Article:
A classic American scene replayed a week ago when more than a thousand Russian and Ukrainian immigrants streamed into the old First Baptist Church in downtown Spokane.
For most Americans, it’s an image out of a distant past: grateful immigrants filling churches with strong accents, fervent faith and hope. So dated that many Americans might dismiss it as sentimental, this image pulses with trust and optimism, two qualities that jar with these ironic times.
It’s easy to predict the cycles that will follow. Countless American families already have lived them. There will be the rebellious, oddly pierced teens, more fascinated by MTV than Sunday morning church services; and the younger, more affluent generations that will come along, too buffered by a new economic security to find the old church services compelling. There will be growth and change, and with it will come the usual gains and losses.
But this group of immigrants arrives at a time in American history when we increasingly embrace the richness of diversity. No longer is America a place where newcomers routinely change their names, seeking an anesthetizing cultural sameness. Now, old names are proudly retained, and new ones created to reflect ethnicity and cultural pride.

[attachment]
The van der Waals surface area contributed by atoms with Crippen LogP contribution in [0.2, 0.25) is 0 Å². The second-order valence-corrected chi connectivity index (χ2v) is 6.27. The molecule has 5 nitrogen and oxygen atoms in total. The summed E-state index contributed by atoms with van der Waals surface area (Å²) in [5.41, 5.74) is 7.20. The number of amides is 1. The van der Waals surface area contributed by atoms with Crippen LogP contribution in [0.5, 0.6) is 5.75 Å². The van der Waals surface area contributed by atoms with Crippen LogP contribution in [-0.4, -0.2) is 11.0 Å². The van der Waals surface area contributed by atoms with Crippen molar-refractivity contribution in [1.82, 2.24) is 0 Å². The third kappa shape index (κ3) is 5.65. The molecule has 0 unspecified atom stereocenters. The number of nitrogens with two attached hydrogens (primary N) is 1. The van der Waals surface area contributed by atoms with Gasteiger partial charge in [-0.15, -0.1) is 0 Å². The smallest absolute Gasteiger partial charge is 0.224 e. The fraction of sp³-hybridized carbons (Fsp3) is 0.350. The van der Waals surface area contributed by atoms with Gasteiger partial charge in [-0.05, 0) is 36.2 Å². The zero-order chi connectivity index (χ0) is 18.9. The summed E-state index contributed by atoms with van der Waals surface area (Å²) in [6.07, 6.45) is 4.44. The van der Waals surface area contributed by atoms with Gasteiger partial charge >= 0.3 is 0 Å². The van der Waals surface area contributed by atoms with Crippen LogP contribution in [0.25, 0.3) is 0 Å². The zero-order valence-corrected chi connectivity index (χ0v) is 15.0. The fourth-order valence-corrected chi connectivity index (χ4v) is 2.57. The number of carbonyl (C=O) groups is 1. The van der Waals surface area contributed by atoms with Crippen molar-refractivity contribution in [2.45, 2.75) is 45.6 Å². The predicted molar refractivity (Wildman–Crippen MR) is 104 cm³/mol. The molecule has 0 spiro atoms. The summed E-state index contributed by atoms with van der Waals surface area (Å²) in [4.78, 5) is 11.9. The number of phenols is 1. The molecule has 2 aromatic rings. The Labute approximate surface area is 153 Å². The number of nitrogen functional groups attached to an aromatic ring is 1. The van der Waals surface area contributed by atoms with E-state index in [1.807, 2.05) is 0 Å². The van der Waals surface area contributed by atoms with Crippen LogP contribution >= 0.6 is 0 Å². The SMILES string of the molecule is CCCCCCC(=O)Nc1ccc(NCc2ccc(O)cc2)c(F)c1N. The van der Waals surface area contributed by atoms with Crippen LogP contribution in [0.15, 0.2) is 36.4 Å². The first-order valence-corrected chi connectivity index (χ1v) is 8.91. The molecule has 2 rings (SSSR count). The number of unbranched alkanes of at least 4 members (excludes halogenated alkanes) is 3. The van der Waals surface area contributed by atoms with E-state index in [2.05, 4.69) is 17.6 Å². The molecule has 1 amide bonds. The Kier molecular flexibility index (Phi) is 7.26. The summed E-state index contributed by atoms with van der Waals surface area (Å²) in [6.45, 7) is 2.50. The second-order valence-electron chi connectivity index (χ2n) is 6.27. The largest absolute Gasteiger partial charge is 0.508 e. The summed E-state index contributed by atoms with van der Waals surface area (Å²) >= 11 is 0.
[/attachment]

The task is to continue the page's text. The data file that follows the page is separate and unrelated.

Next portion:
Slavic Pilgrim Baptist Church may be lucky in that respect. The larger community may be even more fortunate. In the Slavic Pilgrim Baptist’s message of miracle and thanksgiving, we hear the echoes of our own ancestors’ prayers. We glimpse the gift embedded in this uniquely American scene - the gift of religious freedom.
It’s a freedom we forget to celebrate. These Russian and Ukrainian immigrants give us the opportunity to move away from tiresome religious arguments, to once again treasure this neglected right. Here, these immigrants will never have to attend an underground church or face discrimination because they don’t follow the state-sanctioned religion. In the U.S., we are free to follow any religious creed we choose.
The members of Slavic Pilgrim Baptist Church hung a banner from the church balcony quoting Genesis 28:17 in Russian: “How awesome is this place! There is none other than the house of God, and this is the gate of heaven.” They were thankful for their new church, a miracle made of an old congregation’s generosity and a new one’s willingness to accept risk.
The rest of the Inland Northwest, looking on vicariously, can join the celebration - with gratitude for the enduring nature of this quintessentially American image and the undeniable freedom it represents.
, DataTimes The following fields overflowed: CREDIT = Jamie Tobias Neely/For the editorial board